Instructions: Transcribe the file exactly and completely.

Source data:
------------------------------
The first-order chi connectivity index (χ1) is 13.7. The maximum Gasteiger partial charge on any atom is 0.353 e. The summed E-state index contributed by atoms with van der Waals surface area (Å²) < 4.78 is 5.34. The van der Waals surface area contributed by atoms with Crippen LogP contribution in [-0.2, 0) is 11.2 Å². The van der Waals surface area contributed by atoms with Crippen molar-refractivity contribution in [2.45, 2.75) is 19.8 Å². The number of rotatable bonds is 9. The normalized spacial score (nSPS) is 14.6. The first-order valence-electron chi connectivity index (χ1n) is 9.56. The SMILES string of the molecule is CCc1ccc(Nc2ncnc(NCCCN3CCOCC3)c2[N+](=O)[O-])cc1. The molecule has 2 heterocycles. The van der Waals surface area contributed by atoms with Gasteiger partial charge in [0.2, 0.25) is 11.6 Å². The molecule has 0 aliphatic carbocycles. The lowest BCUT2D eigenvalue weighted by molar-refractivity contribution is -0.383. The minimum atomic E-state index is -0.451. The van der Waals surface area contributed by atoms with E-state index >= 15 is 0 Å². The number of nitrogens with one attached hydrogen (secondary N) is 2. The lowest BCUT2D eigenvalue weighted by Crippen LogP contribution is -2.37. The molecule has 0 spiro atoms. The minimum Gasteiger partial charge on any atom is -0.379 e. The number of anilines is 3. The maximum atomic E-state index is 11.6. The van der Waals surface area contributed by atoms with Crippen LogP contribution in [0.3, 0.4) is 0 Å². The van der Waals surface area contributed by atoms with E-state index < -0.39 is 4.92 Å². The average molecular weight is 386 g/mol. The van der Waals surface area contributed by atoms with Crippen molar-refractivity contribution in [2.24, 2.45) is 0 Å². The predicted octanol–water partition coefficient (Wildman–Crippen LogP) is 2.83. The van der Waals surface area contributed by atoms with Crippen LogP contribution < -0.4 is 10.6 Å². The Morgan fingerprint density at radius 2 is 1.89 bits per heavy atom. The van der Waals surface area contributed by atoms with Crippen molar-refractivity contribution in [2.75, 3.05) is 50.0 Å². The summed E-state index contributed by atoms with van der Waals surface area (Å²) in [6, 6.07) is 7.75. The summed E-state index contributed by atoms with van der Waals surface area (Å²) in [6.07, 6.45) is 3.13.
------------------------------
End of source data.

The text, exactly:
The first-order chi connectivity index (χ1) is 13.7. The maximum Gasteiger partial charge on any atom is 0.353 e. The summed E-state index contributed by atoms with van der Waals surface area (Å²) < 4.78 is 5.34. The van der Waals surface area contributed by atoms with Crippen LogP contribution in [-0.2, 0) is 11.2 Å². The van der Waals surface area contributed by atoms with Crippen molar-refractivity contribution in [2.45, 2.75) is 19.8 Å². The number of rotatable bonds is 9. The normalized spacial score (nSPS) is 14.6. The first-order valence-electron chi connectivity index (χ1n) is 9.56. The SMILES string of the molecule is CCc1ccc(Nc2ncnc(NCCCN3CCOCC3)c2[N+](=O)[O-])cc1. The molecule has 2 heterocycles. The van der Waals surface area contributed by atoms with Gasteiger partial charge in [0.2, 0.25) is 11.6 Å². The molecule has 0 aliphatic carbocycles. The lowest BCUT2D eigenvalue weighted by molar-refractivity contribution is -0.383. The minimum atomic E-state index is -0.451. The van der Waals surface area contributed by atoms with E-state index >= 15 is 0 Å². The number of nitrogens with one attached hydrogen (secondary N) is 2. The lowest BCUT2D eigenvalue weighted by Crippen LogP contribution is -2.37. The molecule has 0 spiro atoms. The minimum Gasteiger partial charge on any atom is -0.379 e. The number of anilines is 3. The maximum atomic E-state index is 11.6. The van der Waals surface area contributed by atoms with Crippen LogP contribution in [0.3, 0.4) is 0 Å². The van der Waals surface area contributed by atoms with E-state index < -0.39 is 4.92 Å². The average molecular weight is 386 g/mol. The van der Waals surface area contributed by atoms with Crippen molar-refractivity contribution in [2.24, 2.45) is 0 Å². The predicted octanol–water partition coefficient (Wildman–Crippen LogP) is 2.83. The van der Waals surface area contributed by atoms with Crippen LogP contribution < -0.4 is 10.6 Å². The Morgan fingerprint density at radius 2 is 1.89 bits per heavy atom. The van der Waals surface area contributed by atoms with Crippen molar-refractivity contribution in [2.75, 3.05) is 50.0 Å². The summed E-state index contributed by atoms with van der Waals surface area (Å²) in [6, 6.07) is 7.75. The summed E-state index contributed by atoms with van der Waals surface area (Å²) in [6.07, 6.45) is 3.13.